I will die in Texas, on a day temperatures soar, 109 or 113,
a blazing hellhole of a day, unlike soft days
on the coast. I will die in Texas, perhaps on a Monday morning
like this one, mercury skyrocketing.
Yes, it will be a Monday and in the morning. As I conjure
extravagant surf, succulent pines, music of draining tidal pools
trickles my brain, and NBC’s meteorologist declares
another record-breaking high.
Yes, Annie is dead. Her pages fox, edges curl.
Her window shades blink in the sun; ceiling fan turns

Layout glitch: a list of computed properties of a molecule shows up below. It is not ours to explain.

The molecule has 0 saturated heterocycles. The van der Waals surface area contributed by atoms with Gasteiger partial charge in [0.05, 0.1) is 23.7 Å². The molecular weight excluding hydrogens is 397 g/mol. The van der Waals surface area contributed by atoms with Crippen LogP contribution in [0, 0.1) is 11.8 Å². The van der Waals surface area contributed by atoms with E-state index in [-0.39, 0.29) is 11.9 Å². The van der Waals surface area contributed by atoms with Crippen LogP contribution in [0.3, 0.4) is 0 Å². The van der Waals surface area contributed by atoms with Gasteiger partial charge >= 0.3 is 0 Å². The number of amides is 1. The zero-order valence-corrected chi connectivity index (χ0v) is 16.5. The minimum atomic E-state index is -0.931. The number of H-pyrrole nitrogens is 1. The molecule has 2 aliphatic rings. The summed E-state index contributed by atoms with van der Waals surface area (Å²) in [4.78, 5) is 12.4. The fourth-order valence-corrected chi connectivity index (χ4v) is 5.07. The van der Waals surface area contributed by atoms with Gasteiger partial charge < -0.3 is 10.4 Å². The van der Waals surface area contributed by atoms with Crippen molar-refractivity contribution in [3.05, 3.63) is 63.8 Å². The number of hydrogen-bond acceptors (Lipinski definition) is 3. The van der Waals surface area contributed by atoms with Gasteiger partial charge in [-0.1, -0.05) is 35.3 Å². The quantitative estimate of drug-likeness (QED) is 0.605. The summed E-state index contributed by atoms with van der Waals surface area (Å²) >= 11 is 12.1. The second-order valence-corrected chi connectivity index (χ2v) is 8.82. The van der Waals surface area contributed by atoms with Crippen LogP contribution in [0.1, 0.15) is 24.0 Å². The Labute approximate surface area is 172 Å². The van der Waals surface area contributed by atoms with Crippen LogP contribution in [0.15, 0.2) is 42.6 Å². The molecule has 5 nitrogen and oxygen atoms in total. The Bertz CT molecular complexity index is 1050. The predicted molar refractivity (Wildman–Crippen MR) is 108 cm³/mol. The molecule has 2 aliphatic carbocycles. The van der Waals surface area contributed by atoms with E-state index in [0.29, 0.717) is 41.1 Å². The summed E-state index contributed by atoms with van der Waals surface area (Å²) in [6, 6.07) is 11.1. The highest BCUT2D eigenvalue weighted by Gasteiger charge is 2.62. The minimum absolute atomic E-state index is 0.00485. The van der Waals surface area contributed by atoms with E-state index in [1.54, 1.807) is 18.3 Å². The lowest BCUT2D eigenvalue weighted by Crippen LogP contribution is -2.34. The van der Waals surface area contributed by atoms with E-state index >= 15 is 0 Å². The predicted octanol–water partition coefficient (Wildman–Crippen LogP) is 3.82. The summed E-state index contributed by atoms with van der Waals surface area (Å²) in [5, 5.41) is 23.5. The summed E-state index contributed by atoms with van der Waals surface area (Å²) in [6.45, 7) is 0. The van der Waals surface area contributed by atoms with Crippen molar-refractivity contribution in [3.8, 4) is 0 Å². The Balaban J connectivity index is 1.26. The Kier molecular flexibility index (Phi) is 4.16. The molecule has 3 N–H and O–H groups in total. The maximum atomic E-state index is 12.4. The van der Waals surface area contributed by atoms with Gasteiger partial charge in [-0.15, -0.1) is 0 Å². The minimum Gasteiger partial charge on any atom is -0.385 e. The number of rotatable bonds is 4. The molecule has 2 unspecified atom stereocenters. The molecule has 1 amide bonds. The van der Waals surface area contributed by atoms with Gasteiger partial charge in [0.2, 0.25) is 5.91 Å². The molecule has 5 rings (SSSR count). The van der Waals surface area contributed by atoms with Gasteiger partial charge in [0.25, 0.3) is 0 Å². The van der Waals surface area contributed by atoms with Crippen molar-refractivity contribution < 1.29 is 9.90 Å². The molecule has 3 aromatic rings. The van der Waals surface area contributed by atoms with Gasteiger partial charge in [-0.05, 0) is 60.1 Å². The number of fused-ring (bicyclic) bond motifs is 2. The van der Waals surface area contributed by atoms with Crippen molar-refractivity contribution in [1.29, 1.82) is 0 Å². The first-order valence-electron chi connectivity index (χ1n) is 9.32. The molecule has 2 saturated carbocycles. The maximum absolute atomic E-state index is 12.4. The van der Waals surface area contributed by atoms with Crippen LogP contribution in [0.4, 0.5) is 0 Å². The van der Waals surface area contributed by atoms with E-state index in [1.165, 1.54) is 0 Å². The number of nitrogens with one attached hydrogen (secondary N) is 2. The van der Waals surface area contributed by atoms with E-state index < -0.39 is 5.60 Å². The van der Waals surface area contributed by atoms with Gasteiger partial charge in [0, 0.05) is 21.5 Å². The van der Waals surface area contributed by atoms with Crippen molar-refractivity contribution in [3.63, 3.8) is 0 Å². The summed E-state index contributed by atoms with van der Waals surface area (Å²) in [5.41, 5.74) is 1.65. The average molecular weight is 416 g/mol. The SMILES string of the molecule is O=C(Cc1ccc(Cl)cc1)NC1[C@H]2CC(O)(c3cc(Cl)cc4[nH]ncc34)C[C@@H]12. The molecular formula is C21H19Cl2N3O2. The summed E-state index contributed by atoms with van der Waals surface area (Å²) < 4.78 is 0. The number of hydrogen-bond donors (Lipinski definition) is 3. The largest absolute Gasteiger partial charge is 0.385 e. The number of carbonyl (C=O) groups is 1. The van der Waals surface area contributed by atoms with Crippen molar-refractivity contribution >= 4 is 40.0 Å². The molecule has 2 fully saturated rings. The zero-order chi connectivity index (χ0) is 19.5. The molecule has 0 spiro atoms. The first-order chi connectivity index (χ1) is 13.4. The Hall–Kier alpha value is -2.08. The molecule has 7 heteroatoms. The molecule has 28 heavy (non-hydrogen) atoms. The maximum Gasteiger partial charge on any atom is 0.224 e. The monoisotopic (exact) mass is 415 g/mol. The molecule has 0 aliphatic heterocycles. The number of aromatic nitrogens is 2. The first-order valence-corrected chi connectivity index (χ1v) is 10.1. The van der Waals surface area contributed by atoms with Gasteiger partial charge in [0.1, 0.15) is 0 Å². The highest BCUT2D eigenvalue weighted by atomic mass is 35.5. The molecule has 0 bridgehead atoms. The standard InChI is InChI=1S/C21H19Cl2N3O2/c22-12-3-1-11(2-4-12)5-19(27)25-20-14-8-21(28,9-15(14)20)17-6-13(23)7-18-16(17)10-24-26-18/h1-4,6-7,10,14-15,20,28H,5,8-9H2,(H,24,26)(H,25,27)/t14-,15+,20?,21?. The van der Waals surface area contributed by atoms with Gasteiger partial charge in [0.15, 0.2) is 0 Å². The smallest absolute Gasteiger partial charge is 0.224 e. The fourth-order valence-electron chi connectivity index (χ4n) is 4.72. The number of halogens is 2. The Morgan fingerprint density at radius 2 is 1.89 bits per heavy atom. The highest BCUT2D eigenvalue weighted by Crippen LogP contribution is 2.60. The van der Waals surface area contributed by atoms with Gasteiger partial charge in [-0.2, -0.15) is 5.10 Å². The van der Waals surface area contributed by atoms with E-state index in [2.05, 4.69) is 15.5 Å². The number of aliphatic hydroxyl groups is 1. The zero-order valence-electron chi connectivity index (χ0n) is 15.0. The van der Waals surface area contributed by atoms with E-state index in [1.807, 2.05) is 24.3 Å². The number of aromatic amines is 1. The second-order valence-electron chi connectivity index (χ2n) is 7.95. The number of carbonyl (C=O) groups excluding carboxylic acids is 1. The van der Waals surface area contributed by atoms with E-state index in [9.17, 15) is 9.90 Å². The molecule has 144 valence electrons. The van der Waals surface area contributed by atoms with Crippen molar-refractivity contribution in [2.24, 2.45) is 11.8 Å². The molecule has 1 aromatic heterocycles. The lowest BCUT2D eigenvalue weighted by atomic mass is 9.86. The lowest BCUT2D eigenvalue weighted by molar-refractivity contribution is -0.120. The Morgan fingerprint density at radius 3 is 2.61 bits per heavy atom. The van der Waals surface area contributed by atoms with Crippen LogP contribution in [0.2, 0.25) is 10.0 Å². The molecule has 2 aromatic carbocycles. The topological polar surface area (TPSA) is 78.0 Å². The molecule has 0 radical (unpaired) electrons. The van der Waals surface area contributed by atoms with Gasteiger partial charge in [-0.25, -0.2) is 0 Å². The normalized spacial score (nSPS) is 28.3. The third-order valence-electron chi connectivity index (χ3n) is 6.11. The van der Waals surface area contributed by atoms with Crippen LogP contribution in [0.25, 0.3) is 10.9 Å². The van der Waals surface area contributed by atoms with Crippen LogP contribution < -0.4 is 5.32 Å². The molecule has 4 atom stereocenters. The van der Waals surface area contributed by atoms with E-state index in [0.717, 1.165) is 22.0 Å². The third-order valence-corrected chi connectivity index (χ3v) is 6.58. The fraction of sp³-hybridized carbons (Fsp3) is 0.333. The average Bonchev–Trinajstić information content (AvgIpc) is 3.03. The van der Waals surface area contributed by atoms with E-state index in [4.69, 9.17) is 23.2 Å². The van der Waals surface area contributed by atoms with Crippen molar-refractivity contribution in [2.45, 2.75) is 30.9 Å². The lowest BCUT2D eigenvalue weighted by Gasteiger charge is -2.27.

in futile revolution.
Her thermometer bursts; a font of red
paints the room bloody. Annie’s heart
is a fist of dust.
Ann Howells’ work appears in Crannog, Little Patuxent Review, and Spillway, among others. She has edited Illya’s Honey for fifteen years, recently taking it digital: www.IllyasHoney.com. Her chapbooks: Black Crow in Flight (Main Street Rag, 2007) & the Rosebud Diaries (Willet, 2012). She has four Pushcart nominations.
Categories: Poetry, Themed, When I died...
Tags: Ann Howells, e-zine, ezine, hyperbole, I Will Die in Texas, longing, melancholy, melancholy hyperbole, new, poem, poet, poetry, poets, submit, writing
Reblogged this on Moveo Moti Motum and commented:
This is wonderful.
I hope the funeral home’s got AC! I can just about hear the poet’s melodious voice. Beautifully done, Ann.